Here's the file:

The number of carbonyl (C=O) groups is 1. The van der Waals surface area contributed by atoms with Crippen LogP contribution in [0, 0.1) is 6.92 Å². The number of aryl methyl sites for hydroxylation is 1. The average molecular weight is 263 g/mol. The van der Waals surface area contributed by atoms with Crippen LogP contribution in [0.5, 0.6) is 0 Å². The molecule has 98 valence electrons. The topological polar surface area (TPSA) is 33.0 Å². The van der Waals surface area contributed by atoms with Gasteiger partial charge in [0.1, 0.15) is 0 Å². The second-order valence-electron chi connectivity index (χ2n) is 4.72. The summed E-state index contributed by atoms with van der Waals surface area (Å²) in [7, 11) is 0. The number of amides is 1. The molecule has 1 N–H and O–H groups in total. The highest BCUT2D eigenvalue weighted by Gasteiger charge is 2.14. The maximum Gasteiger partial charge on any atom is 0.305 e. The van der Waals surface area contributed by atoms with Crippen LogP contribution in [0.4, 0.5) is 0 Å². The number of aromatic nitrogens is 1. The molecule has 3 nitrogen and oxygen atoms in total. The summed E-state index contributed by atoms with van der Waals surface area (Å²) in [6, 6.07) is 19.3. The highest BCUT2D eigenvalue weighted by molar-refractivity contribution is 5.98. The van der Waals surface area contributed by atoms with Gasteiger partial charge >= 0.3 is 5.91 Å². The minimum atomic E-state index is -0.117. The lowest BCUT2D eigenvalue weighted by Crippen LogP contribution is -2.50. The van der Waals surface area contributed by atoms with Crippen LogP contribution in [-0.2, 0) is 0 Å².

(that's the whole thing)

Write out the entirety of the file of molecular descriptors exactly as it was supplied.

The number of carbonyl (C=O) groups is 1. The van der Waals surface area contributed by atoms with Crippen LogP contribution in [0, 0.1) is 6.92 Å². The number of aryl methyl sites for hydroxylation is 1. The average molecular weight is 263 g/mol. The van der Waals surface area contributed by atoms with Crippen LogP contribution in [0.5, 0.6) is 0 Å². The molecule has 98 valence electrons. The topological polar surface area (TPSA) is 33.0 Å². The van der Waals surface area contributed by atoms with Gasteiger partial charge in [0.1, 0.15) is 0 Å². The second-order valence-electron chi connectivity index (χ2n) is 4.72. The summed E-state index contributed by atoms with van der Waals surface area (Å²) in [7, 11) is 0. The number of amides is 1. The molecule has 1 N–H and O–H groups in total. The highest BCUT2D eigenvalue weighted by Gasteiger charge is 2.14. The maximum Gasteiger partial charge on any atom is 0.305 e. The van der Waals surface area contributed by atoms with Crippen LogP contribution in [0.4, 0.5) is 0 Å². The number of aromatic nitrogens is 1. The molecule has 3 nitrogen and oxygen atoms in total. The summed E-state index contributed by atoms with van der Waals surface area (Å²) in [6, 6.07) is 19.3. The highest BCUT2D eigenvalue weighted by molar-refractivity contribution is 5.98. The van der Waals surface area contributed by atoms with Gasteiger partial charge >= 0.3 is 5.91 Å². The minimum atomic E-state index is -0.117. The lowest BCUT2D eigenvalue weighted by Crippen LogP contribution is -2.50. The van der Waals surface area contributed by atoms with Crippen LogP contribution in [-0.2, 0) is 0 Å².